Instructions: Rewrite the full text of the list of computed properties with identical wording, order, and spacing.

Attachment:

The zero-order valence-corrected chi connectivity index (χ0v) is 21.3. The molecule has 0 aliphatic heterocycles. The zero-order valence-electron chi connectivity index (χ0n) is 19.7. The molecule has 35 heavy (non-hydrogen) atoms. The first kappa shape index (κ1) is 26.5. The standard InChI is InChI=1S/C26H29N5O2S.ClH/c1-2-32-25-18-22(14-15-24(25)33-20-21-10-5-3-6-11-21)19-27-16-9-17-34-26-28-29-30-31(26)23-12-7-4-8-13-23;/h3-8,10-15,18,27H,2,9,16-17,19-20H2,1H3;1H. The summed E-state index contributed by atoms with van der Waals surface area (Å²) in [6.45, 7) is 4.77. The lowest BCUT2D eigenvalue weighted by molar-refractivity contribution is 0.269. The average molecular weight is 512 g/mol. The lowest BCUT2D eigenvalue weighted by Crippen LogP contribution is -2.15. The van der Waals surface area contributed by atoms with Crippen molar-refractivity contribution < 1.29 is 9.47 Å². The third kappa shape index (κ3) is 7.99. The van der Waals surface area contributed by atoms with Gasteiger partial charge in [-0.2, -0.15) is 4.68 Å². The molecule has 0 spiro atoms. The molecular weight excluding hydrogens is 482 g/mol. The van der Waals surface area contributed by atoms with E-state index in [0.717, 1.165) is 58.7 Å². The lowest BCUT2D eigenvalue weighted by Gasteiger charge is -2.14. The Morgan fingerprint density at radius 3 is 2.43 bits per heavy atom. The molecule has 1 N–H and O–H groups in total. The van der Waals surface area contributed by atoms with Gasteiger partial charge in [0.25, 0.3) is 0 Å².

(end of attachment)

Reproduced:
The zero-order valence-corrected chi connectivity index (χ0v) is 21.3. The molecule has 0 aliphatic heterocycles. The zero-order valence-electron chi connectivity index (χ0n) is 19.7. The molecule has 35 heavy (non-hydrogen) atoms. The first kappa shape index (κ1) is 26.5. The standard InChI is InChI=1S/C26H29N5O2S.ClH/c1-2-32-25-18-22(14-15-24(25)33-20-21-10-5-3-6-11-21)19-27-16-9-17-34-26-28-29-30-31(26)23-12-7-4-8-13-23;/h3-8,10-15,18,27H,2,9,16-17,19-20H2,1H3;1H. The summed E-state index contributed by atoms with van der Waals surface area (Å²) in [6.45, 7) is 4.77. The lowest BCUT2D eigenvalue weighted by molar-refractivity contribution is 0.269. The average molecular weight is 512 g/mol. The lowest BCUT2D eigenvalue weighted by Crippen LogP contribution is -2.15. The van der Waals surface area contributed by atoms with Crippen molar-refractivity contribution < 1.29 is 9.47 Å². The third kappa shape index (κ3) is 7.99. The van der Waals surface area contributed by atoms with Gasteiger partial charge in [-0.2, -0.15) is 4.68 Å². The molecule has 0 spiro atoms. The molecular weight excluding hydrogens is 482 g/mol. The van der Waals surface area contributed by atoms with E-state index in [0.717, 1.165) is 58.7 Å². The lowest BCUT2D eigenvalue weighted by Gasteiger charge is -2.14. The Morgan fingerprint density at radius 3 is 2.43 bits per heavy atom. The molecule has 1 N–H and O–H groups in total. The van der Waals surface area contributed by atoms with Gasteiger partial charge in [0.25, 0.3) is 0 Å².